Since the 1840s, the Royal Victoria Theater in Sydney and the Melbourne Royal Theater could count on a ballet director and very popular ballets such as The Millers, Cobblers and Taylors, or Polichinelle Vampire were staged. Famous repertoire titles such as La Sylphide or La Fille mal gardée were staged by Italian or English tour companies. In 1889, for the preparation of the Simbad ballet the sailora certain Williamson recruited a dance troupe destined to become the core of the Comic Opera Company with Mary Weir as the prima ballerina. Many famous dancers made their appearance in Australia in the first half of the century. XX. Among others Adeline Genée (1913), Maud Allan (1914), Anna Pavlova (1915) and later Olga Spessivtzeva and Vilzak (1934) and La Meri (1936). After a visit by W. de Basil ‘s Ballets Russes de Monte-Carlo, some dancers settled on the Australian continent and shortly after the couple of dancers Édouard and Xenia Borovansky opened a school in Melbourne. During the 1930s and 1940s, many foreign companies of name toured Australia, and around the same time the Ballet Contemporain was founded in Adelaide and the Australian Ballet in Melbourne, an expression of the school opened by Édouard and Xenia Borovansky. In addition to the Australian Ballet, there is now the Australian Dance Theater, whose orientation appears more influenced by American modernism, the West Australian Ballet and the Sydney Dance Company. The development of dance in Australia has been influenced, in recent decades, above all by the Anglo-Saxon and especially American tradition, as regards the younger creators. The formation of the company led by Maryl Tankard (1988), already a leading figure in the company of Pina Bausch, marked the start of a certain influence of the European dance theater.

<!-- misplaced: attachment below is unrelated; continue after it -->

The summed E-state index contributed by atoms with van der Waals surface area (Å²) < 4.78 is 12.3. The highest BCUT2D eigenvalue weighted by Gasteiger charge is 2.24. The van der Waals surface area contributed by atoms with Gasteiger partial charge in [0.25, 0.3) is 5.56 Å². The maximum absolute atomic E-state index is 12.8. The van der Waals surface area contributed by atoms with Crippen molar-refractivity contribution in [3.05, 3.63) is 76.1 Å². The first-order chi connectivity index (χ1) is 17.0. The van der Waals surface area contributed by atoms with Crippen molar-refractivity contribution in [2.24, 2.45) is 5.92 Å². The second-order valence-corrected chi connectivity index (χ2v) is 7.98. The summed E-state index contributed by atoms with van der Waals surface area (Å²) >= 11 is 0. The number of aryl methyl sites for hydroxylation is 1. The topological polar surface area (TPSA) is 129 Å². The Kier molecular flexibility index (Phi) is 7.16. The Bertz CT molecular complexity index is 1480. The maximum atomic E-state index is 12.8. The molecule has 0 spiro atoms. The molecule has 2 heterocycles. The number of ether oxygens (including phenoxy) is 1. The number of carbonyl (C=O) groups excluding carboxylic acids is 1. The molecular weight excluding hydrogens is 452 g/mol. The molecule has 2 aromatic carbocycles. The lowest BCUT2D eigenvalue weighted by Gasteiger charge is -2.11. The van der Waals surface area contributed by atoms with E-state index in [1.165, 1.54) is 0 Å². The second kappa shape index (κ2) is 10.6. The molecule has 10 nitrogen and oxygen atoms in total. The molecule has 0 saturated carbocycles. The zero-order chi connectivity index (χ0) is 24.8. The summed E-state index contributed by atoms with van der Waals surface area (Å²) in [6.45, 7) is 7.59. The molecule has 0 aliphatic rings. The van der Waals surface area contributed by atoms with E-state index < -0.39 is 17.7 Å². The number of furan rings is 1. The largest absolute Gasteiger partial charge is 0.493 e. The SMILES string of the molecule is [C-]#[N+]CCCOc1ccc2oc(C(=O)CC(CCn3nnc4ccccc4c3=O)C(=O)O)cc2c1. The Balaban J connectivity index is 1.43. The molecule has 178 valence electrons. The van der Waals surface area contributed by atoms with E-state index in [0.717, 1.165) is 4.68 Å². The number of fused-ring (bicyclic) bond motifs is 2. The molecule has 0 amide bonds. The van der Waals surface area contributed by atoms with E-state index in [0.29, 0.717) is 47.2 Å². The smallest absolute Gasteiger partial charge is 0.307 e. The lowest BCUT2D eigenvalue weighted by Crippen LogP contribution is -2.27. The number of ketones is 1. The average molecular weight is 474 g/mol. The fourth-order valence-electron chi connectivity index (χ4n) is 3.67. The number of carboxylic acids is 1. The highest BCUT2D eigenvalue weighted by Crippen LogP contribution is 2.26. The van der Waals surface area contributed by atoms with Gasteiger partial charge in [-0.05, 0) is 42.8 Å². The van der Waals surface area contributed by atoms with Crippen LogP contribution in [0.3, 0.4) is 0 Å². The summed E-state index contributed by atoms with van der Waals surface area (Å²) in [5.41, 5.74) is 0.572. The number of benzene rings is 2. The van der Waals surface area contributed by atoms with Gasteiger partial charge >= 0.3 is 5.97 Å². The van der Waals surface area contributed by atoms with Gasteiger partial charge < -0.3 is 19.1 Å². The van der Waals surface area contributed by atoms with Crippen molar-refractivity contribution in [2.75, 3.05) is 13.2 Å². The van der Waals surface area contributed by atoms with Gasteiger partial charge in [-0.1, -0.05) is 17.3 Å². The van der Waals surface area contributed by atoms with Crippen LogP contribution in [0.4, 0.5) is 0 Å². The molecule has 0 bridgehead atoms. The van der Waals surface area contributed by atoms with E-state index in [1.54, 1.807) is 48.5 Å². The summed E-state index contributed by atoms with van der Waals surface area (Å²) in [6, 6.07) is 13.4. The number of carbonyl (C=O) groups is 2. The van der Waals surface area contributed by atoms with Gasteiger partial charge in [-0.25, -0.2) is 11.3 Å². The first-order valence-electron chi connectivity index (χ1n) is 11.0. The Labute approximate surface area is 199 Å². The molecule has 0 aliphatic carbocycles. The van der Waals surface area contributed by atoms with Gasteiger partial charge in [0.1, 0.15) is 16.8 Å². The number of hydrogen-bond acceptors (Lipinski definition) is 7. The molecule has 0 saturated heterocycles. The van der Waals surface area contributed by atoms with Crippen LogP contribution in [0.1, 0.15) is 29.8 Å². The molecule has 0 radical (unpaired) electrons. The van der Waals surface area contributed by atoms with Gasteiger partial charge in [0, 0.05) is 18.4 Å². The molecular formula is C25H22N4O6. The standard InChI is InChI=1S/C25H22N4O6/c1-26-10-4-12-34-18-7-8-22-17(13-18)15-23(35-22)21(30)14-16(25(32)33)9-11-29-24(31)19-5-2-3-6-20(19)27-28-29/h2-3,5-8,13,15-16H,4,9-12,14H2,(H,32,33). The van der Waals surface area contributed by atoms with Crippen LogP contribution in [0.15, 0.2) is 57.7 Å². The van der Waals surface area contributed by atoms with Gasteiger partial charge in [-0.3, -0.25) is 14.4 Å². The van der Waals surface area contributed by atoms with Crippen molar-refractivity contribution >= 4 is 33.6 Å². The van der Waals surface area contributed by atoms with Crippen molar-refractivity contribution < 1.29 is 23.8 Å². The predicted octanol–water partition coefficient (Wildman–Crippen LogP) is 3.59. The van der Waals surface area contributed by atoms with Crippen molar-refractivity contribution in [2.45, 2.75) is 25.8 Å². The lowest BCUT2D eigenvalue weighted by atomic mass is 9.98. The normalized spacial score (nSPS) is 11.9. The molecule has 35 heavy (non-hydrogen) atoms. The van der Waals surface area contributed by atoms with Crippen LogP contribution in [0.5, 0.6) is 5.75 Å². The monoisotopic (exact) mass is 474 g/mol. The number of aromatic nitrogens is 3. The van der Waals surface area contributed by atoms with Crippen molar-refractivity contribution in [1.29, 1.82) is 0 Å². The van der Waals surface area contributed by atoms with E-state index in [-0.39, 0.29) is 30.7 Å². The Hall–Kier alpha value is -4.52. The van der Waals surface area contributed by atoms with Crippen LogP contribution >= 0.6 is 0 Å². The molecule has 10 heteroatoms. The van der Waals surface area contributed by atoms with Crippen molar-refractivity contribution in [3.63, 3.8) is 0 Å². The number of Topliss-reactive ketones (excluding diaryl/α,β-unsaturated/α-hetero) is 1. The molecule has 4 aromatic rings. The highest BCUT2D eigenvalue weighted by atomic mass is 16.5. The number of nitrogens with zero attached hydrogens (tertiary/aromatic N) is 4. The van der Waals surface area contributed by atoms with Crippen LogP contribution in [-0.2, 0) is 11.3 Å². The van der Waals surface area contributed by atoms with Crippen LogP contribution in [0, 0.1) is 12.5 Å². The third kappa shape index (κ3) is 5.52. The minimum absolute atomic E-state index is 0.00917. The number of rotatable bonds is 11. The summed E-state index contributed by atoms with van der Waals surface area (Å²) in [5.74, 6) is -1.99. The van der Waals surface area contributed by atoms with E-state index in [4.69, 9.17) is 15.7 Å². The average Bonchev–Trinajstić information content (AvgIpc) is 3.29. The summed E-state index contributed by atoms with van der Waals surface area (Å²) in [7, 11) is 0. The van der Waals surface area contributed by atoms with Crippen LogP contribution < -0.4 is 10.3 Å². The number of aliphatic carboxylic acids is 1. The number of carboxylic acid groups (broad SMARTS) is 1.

Australia Film, Dance and Ballet